Individuals diagnosed with cancer progress through disease stages with rates that are often unobserved but potentially estimable. We use deconvolution as a method to partition population survival data into two components: time from diagnosis to an intermediate endpoint, and time from the intermediate endpoint to death. Using overall survival data from diagnosis and from the intermediate endpoint to death we propose a novel deconvolution method to estimate the distribution of the time from diagnosis to the intermediate endpoint. The method allows for an individual frailty to influence the correlation between time to the intermediate endpoint and time to death.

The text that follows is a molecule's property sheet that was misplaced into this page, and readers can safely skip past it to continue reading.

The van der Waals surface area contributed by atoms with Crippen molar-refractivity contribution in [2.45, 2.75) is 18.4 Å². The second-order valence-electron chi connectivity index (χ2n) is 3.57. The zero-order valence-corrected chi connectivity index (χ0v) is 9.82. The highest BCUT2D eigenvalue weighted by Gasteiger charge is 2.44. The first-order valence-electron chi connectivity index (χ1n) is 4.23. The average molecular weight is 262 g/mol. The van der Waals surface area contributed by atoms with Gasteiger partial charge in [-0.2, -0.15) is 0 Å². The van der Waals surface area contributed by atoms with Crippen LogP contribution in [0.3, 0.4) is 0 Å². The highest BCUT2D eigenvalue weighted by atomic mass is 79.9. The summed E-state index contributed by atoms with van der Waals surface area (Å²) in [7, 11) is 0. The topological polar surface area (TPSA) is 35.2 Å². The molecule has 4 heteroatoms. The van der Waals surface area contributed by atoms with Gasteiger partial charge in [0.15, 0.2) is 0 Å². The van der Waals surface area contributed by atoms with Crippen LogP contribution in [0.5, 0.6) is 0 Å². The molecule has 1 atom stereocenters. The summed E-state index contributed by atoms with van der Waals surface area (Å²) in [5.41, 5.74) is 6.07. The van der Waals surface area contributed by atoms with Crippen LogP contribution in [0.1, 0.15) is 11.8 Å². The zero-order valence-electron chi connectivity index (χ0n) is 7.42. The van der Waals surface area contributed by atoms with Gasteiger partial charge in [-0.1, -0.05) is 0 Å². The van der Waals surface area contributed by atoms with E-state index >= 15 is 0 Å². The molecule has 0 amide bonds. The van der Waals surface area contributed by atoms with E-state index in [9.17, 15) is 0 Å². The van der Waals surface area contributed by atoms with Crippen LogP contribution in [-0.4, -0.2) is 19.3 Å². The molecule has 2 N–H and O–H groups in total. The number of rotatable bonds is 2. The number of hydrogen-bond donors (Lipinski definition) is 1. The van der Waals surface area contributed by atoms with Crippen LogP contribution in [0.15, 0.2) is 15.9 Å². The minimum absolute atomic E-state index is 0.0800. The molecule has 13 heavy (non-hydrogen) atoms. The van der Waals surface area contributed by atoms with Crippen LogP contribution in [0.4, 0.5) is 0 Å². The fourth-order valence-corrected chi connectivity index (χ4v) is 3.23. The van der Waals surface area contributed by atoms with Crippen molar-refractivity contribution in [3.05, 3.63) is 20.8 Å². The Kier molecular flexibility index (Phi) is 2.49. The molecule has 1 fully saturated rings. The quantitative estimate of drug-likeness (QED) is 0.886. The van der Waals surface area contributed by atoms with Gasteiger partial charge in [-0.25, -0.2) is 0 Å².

We apply the deconvolution method to SEER data. First, we estimate time to progress to a later stage of cancer after diagnosis to simulate the benefit that could be induced by early detection for several cancers. Second, we estimate time to metastatic recurrence of breast cancer and melanoma. Finally, we validate the deconvolution method for individuals with prostate cancer using clinical trial data on both time from diagnosis to prostate cancer death and time from diagnosis to the intermediate endpoint of metastasis.